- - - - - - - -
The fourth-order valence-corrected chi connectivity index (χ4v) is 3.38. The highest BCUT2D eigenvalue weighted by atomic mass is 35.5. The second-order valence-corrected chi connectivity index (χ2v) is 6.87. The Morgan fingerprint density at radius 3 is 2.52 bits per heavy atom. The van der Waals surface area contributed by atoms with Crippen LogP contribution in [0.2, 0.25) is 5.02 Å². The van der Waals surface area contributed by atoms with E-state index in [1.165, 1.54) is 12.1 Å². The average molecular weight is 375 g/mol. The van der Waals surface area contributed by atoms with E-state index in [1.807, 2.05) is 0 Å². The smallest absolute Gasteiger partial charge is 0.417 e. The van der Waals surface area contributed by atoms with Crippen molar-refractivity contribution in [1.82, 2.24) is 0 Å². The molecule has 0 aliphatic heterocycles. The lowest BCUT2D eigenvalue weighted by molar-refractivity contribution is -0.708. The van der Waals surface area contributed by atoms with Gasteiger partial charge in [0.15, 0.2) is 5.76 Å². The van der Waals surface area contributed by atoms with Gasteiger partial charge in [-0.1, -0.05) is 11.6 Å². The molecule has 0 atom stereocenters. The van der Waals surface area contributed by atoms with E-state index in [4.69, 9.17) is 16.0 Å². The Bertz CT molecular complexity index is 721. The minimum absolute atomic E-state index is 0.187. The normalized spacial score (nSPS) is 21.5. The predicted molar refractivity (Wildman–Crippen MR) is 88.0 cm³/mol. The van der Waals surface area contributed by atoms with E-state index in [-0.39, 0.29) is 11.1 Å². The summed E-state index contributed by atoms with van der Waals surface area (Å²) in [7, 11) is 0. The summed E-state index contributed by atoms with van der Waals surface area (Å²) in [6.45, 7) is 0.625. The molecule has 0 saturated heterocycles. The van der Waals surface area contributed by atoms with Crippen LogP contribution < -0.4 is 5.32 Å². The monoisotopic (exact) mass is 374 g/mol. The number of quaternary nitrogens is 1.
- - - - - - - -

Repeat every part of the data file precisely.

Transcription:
The fourth-order valence-corrected chi connectivity index (χ4v) is 3.38. The highest BCUT2D eigenvalue weighted by atomic mass is 35.5. The second-order valence-corrected chi connectivity index (χ2v) is 6.87. The Morgan fingerprint density at radius 3 is 2.52 bits per heavy atom. The van der Waals surface area contributed by atoms with Crippen LogP contribution in [0.2, 0.25) is 5.02 Å². The van der Waals surface area contributed by atoms with E-state index in [1.165, 1.54) is 12.1 Å². The average molecular weight is 375 g/mol. The van der Waals surface area contributed by atoms with E-state index in [1.807, 2.05) is 0 Å². The smallest absolute Gasteiger partial charge is 0.417 e. The van der Waals surface area contributed by atoms with Crippen molar-refractivity contribution in [1.82, 2.24) is 0 Å². The molecule has 0 aliphatic heterocycles. The lowest BCUT2D eigenvalue weighted by molar-refractivity contribution is -0.708. The van der Waals surface area contributed by atoms with Gasteiger partial charge in [0.15, 0.2) is 5.76 Å². The van der Waals surface area contributed by atoms with Gasteiger partial charge in [-0.1, -0.05) is 11.6 Å². The molecule has 0 atom stereocenters. The van der Waals surface area contributed by atoms with E-state index in [4.69, 9.17) is 16.0 Å². The Bertz CT molecular complexity index is 721. The minimum absolute atomic E-state index is 0.187. The normalized spacial score (nSPS) is 21.5. The predicted molar refractivity (Wildman–Crippen MR) is 88.0 cm³/mol. The van der Waals surface area contributed by atoms with E-state index in [-0.39, 0.29) is 11.1 Å². The summed E-state index contributed by atoms with van der Waals surface area (Å²) in [7, 11) is 0. The summed E-state index contributed by atoms with van der Waals surface area (Å²) in [6.45, 7) is 0.625. The molecule has 0 saturated heterocycles. The van der Waals surface area contributed by atoms with Crippen LogP contribution < -0.4 is 5.32 Å². The monoisotopic (exact) mass is 374 g/mol. The number of quaternary nitrogens is 1.